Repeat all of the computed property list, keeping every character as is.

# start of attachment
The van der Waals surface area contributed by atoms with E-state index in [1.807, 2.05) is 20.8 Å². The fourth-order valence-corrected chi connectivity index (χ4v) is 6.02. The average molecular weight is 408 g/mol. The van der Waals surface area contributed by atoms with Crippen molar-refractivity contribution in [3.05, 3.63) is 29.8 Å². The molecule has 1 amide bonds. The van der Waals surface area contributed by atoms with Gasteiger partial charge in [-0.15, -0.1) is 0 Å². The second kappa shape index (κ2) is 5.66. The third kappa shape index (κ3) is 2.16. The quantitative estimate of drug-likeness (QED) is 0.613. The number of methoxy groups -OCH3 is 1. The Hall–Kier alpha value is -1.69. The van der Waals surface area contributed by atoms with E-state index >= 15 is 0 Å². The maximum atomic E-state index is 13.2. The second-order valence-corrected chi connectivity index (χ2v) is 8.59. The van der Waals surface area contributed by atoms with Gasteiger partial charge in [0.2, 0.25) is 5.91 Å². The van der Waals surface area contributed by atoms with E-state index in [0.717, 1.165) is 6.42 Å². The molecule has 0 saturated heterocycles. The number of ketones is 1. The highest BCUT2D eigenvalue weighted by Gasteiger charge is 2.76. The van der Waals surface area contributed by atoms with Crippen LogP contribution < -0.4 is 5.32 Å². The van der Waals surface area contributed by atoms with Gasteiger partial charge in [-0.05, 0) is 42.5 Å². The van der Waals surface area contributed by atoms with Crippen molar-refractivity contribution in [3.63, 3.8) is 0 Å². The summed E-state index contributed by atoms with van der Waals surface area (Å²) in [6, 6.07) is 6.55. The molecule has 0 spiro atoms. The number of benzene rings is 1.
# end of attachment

The van der Waals surface area contributed by atoms with E-state index in [1.807, 2.05) is 20.8 Å². The fourth-order valence-corrected chi connectivity index (χ4v) is 6.02. The average molecular weight is 408 g/mol. The van der Waals surface area contributed by atoms with Crippen molar-refractivity contribution in [3.05, 3.63) is 29.8 Å². The molecule has 1 amide bonds. The van der Waals surface area contributed by atoms with Gasteiger partial charge in [-0.15, -0.1) is 0 Å². The second kappa shape index (κ2) is 5.66. The third kappa shape index (κ3) is 2.16. The quantitative estimate of drug-likeness (QED) is 0.613. The number of methoxy groups -OCH3 is 1. The Hall–Kier alpha value is -1.69. The van der Waals surface area contributed by atoms with E-state index >= 15 is 0 Å². The maximum atomic E-state index is 13.2. The second-order valence-corrected chi connectivity index (χ2v) is 8.59. The van der Waals surface area contributed by atoms with Gasteiger partial charge in [0.2, 0.25) is 5.91 Å². The van der Waals surface area contributed by atoms with E-state index in [0.717, 1.165) is 6.42 Å². The molecule has 0 saturated heterocycles. The number of ketones is 1. The highest BCUT2D eigenvalue weighted by Gasteiger charge is 2.76. The van der Waals surface area contributed by atoms with Crippen LogP contribution < -0.4 is 5.32 Å². The van der Waals surface area contributed by atoms with Gasteiger partial charge in [-0.05, 0) is 42.5 Å². The van der Waals surface area contributed by atoms with Crippen molar-refractivity contribution in [3.63, 3.8) is 0 Å². The summed E-state index contributed by atoms with van der Waals surface area (Å²) in [6, 6.07) is 6.55. The molecule has 0 spiro atoms. The number of benzene rings is 1.